Long time Apple manufacturer Foxconn has revealed that its U.S. corporate headquarters will be located in Milwaukee, Wisconsin.
This is close to its proposed U.S. factory in Wisconsin, which will reportedly be used for producing smartphone displays for clients. Foxconn is building a sprawling $10 billion campus in the area as part of President Donald Trump’s bid to bring manufacturing jobs back to the U.S.
Foxconn has been working with Apple for the past couple of decades, and together they have raked in billions of dollars. However, with smartphone sales plateauing and Apple looking to broaden its supplier base, Foxconn is trying to reinvent itself.
Speaking at a 30th anniversary event for the manufacturing giant on Wednesday, founder Terry Gou described how Foxconn plans to get further into making its own hardware as well as embracing software options like cloud computing. Including one slightly unusual idea.
The Foxconn-owned Sharp Corp. has agreed a deal to acquire an 80 percent share in Toshiba’s PC business. Foxconn currently assembles Macs for Apple, while Sharp is an iPhone display maker.
The move won’t compete directly with Apple, although it puts Foxconn and Sharp in charge of a company which, at its 2011 peak, sold 17.7 million PCs in a year. That number fell to just 1.4 million units last year. Toshiba led the world in producing some of the earliest laptops. Its first laptop launched in 1985.
Apple is known for exerting a lot of control over the manufacturing of its products, and it’s reportedly set to ramp up this control even further.
Beginning with its new MacBook models, Apple will reportedly carry out direct pricing negotiations for the screws and assorted non-key metallic and plastic parts used on its devices, which are currently purchased directly by its contracted supply partners.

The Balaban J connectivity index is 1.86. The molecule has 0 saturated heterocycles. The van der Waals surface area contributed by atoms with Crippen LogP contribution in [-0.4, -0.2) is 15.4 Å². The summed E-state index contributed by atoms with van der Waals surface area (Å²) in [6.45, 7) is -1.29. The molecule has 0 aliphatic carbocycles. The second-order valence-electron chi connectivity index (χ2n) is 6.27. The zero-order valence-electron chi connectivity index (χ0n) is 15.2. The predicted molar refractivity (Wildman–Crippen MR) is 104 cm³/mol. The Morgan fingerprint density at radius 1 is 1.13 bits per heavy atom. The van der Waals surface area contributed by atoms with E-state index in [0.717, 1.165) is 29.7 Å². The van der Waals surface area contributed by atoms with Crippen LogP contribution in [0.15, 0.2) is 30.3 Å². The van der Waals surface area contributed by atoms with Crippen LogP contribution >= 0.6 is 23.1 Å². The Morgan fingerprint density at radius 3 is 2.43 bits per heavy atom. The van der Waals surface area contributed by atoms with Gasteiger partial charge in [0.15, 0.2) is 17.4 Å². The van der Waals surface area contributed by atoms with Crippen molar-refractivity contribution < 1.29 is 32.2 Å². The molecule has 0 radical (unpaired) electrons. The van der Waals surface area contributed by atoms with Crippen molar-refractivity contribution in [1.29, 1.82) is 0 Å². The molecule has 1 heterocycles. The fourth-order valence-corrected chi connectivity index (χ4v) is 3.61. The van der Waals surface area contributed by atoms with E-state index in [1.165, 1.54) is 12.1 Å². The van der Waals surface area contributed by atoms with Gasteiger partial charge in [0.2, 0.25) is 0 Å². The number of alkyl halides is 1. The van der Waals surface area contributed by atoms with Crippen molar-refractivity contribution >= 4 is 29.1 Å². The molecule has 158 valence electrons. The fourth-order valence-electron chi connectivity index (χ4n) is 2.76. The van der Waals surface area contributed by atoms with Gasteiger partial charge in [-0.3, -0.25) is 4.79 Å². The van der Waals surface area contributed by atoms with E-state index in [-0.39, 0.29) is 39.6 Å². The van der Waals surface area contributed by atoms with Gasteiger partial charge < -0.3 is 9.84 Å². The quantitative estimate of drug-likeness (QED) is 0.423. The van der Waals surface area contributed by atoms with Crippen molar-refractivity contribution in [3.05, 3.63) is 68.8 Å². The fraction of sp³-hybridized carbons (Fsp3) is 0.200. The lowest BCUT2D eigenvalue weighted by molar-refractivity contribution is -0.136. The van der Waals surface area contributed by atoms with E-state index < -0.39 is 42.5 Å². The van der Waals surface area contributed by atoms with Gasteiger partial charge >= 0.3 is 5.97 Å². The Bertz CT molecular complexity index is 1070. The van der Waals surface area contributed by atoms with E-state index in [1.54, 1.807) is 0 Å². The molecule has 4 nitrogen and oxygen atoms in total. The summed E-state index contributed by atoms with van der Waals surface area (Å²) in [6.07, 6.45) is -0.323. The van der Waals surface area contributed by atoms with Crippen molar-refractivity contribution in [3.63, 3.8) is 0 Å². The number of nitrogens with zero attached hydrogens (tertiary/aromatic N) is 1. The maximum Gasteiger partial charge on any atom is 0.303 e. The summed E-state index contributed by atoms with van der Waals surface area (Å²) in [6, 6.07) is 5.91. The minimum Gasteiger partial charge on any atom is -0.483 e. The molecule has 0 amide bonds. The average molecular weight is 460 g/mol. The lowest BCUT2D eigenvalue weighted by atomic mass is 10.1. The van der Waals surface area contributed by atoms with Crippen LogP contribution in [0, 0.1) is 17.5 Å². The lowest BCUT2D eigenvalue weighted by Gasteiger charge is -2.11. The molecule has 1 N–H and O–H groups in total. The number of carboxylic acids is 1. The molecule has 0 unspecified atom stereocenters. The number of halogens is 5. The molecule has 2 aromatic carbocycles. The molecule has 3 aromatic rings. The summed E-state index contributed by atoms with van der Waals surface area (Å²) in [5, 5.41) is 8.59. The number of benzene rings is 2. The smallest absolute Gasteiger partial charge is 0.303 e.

May 25, 2010: Apple opens an investigation into a string of suicides at Foxconn, its Chinese manufacturing partner.
After reports of a ninth death at a Foxconn factory, Apple says it is “independently evaluating” Foxconn’s response. Cupertino vows to take a long, hard look at the facilities that manufacture its products. It’s a tough challenge for Apple to deal with — and Steve Jobs’ controversial comments don’t exactly help.
The percentage of each iPhone made in the U.S. may increase, claims a new report, suggesting that manufacturer Foxconn’s proposed Wisconsin factory will be used for producing small and medium-sized LCD — and possibly eventually OLED — smartphone displays.
That’s a change in strategy from the original plan, which reportedly focused on large-sized displays for televisions and monitors. Foxconn allegedly made the decision due to cost considerations.
Apple is reportedly going all-in on MicroLED displays, and long-time supplier Foxconn wants to get in on the action!
According to a new report, the Foxconn Group recently took a 7.32 percent share in the company Epileds Technologies, and aims to soon buy anoter 20 million shares to become its largest shareholder. Epileds is one of only a couple of Taiwan-based LED firms that have valuable RGB technological capabilities key to MicroLED technology.
Long-time Apple device manufacturer Foxconn is about to get even closer to Apple — thanks to its acquisition of well-known iPhone accessory maker Belkin.
According to a new report, Belkin International will be bought by FIT Hon Teng, a Hong Kong-based subsidiary of Foxconn for a massive $866 million. The acquisition also includes Linksys and Wemo-branded products and services, as well as the smart home water management company, Phyn.
Apple suppliers have begun shipping the first HomePod units ahead of the smart speaker’s much-anticipated launch. Just 1 million devices are on the way initially. However, Apple is expected to receive as many as 12 million by the end of this year.